10 things beginner startups don't need to do
Don't listen to experts on non-core issues, don't hide your idea from potential theft, and do your development last. CEO and founder of the startup Govar, Denis Yatsenko, wrote to Anywhere Club in our feedback form, shared his experience of launching a startup, and identified startup mistakes that you can avoid. We are waiting for your stories!
In this article
— In the autumn of 2021, I went to English conversation clubs offline. These clubs have several interrelated disadvantages: the schedule is often inconvenient; you have to spend time on the road; and there is not always a group. If you live in a small town or a district center, there may not be such a club at all. So, the idea was born to make our own conversation club, but on a larger scale: an online format for group meetings with free access and a choice of topics, including professional ones. That's how Govar came into being. It’s an app for the free practice of spoken English, where you can find people at your level of English from different countries.
10 things NOT to do when launching a startup
— I had worked in marketing for educational projects for several years before creating my startup, but I still could not avoid making mistakes. There was a lot of information on startups available, but it was scattered in different places and did not line up in a single system. Then, I heard about the startup incubator ZBORKA LABS and joined their community. Having created a startup, and having seen how others go about doing so, I can tell you exactly what NOT to do:
- Do your development last. In fact, development is the last thing you should do. If you don't develop exactly what the market needs, a lot of resources will be wasted, and your team will lose motivation.
- Listen to "experts" on issues that are not core to them. An experienced developer may have strong ideas about marketing. But this is not his area of expertise, and it is far from certain that his ideas will be useful (and worse, they may actually be harmful).
- Ignore constructive criticism. Criticisms may be based on feelings, or they may be based on facts and figures. Facts and figures should always be considered, regardless of who provides them or how.
- Be afraid of uncomfortable questions. No one enjoys criticism or being presented with questions for which they don’t yet have answers. But this is a huge growth opportunity through which the answers to these challenging questions will emerge.
- Be afraid to ask questions lest you seem stupid. You can spend several weeks to solve problems and complete tasks, or you can ask advice from those who have already done it and find a solution in a couple of days. But don’t forget that it is important to ask the professionals questions that are within their area of expertise.
- Ignore the startup community. Other founders have probably already solved most of the problems you will encounter. Their experience will be very valuable to you, saving time, effort, and money. Check out Ū Hub and Mesto.co, for example.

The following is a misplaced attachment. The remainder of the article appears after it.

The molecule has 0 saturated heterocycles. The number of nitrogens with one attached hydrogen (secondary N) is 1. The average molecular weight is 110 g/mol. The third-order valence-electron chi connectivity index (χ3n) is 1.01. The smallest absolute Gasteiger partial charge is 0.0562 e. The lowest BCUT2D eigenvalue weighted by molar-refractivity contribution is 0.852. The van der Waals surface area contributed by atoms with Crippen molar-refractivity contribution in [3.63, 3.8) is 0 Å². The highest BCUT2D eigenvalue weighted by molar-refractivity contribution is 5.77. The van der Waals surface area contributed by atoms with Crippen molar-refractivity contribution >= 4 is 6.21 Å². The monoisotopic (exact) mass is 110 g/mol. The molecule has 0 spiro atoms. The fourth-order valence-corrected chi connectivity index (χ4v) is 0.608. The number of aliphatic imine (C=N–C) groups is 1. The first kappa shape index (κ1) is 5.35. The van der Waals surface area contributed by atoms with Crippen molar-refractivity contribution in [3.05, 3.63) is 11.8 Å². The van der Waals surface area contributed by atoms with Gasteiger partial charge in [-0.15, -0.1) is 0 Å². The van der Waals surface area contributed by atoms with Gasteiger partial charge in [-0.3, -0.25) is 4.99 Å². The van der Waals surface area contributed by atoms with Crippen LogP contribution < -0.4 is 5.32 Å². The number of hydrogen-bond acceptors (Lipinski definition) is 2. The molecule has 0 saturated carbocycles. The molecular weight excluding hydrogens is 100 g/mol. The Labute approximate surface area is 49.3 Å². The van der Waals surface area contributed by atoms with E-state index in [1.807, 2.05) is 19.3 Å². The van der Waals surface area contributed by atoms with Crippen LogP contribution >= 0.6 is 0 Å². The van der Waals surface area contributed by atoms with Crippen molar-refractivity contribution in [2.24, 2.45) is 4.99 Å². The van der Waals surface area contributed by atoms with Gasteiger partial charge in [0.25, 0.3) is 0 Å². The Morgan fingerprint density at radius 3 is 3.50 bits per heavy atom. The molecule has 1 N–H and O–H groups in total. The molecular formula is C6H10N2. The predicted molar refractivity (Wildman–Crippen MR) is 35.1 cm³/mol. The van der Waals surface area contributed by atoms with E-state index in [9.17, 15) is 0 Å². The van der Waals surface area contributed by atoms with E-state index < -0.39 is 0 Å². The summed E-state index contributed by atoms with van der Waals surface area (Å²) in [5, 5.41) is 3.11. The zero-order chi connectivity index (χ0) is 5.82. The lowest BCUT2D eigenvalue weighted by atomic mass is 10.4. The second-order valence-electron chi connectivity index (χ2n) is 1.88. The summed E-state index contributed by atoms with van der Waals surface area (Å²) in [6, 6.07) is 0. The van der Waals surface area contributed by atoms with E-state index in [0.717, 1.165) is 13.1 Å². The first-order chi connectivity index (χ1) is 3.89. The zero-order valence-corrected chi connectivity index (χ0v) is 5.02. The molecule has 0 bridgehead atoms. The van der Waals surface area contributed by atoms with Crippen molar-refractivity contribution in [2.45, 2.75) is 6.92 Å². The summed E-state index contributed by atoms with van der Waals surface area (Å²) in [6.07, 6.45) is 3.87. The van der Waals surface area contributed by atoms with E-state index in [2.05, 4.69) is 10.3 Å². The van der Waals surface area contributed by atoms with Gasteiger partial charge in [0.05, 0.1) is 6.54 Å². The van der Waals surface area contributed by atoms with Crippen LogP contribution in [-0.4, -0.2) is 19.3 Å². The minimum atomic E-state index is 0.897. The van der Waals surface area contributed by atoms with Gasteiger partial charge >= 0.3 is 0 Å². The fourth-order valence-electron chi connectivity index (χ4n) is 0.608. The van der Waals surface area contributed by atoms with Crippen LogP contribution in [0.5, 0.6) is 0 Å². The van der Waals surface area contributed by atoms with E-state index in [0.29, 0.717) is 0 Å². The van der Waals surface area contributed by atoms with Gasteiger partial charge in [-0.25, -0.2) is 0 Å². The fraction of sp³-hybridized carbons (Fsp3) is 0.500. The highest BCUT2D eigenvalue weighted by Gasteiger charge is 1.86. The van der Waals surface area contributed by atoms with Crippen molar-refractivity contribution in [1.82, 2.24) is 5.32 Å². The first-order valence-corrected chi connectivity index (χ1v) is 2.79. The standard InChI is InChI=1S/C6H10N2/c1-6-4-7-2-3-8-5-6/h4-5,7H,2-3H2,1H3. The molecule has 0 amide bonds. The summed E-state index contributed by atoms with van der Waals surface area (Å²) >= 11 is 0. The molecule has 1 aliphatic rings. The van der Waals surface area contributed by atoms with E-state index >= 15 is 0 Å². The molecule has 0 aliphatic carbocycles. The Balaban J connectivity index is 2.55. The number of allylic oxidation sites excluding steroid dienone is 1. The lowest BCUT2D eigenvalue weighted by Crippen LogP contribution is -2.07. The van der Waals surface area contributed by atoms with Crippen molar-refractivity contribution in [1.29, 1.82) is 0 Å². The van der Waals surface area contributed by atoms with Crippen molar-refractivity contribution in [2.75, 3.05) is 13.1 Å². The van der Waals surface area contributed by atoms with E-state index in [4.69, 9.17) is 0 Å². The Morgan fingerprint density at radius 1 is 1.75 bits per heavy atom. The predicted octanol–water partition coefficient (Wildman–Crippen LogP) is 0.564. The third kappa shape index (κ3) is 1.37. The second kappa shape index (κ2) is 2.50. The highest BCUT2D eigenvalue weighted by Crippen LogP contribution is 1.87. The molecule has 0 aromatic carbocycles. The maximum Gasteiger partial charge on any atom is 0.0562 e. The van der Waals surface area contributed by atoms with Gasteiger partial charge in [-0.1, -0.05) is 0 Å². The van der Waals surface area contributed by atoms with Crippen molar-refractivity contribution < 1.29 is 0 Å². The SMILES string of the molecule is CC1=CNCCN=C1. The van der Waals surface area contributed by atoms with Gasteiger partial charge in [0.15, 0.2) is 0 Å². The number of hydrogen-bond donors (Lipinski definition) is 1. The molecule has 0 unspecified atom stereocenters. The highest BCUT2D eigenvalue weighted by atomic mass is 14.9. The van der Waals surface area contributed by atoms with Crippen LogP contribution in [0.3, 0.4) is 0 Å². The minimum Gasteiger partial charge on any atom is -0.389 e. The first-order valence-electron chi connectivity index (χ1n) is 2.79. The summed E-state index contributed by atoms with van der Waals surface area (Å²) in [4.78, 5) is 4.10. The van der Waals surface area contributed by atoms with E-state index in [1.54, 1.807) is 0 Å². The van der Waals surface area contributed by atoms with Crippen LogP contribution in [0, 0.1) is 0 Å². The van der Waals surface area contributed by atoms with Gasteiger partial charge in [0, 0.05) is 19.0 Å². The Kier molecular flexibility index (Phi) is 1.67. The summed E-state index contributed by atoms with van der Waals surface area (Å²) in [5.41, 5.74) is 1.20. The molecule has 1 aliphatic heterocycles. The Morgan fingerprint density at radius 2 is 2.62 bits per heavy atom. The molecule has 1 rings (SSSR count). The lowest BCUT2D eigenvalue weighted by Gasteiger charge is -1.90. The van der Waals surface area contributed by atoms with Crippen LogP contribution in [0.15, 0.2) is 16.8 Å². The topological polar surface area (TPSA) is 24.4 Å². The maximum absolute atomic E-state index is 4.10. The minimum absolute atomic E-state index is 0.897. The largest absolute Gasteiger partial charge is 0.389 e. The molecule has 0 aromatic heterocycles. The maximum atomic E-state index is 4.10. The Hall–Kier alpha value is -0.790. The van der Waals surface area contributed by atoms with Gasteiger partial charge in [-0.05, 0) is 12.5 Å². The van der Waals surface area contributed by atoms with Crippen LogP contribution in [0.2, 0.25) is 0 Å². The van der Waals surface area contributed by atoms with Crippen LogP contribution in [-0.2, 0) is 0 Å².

- Fear "killing" your idea. First, not every idea is a winner, and you get a tremendous amount of experience from any startup action that you will be able to use next time. Second, quickly killing an idea that is not viable saves a huge amount of resources.
- Don't communicate with users. Early and active users are a treasure trove of useful information. The bottom line is that we make a product for them, so we are always very interested in their opinions.
- Hide the idea, so that it is not stolen. I remember when I was afraid to voice an idea because I thought it would be stolen. It is important to realize that no genius idea is worth anything without implementation. Voicing your idea allows you to get feedback, advice, and support from those who hear it and to refine your idea as you move forward with it.
- Create a startup in any area, even if it doesn’t interest you, and feel free to do so without financial reserves. In several startup communities, I’ve heard the opinion that you should initially set yourself up and prepare for six months to a year of no profit. Doing something you don't like and aren't interested in, for free, for such an extended period, will be difficult. And without a safety cushion, the project will develop on the residual principle — meaning that you will work on it in whatever time you have left after you earn the money necessary to support yourself — so the time between your good idea and its realization will drag on even longer.
Tips for aspiring startups
— First and foremost, never give up and abandon your idea. Networking and advice from professionals will help you act more effectively. Ideally, you should try to use other people's experience so that you don’t have to “reinvent the wheel” and make the same mistakes they did. And don't forget about testing and analytics: there is nothing better for decision-making than figures that confirm or refute your hypotheses.
Got an idea for a startup? Go to Discord to discuss and look for a team.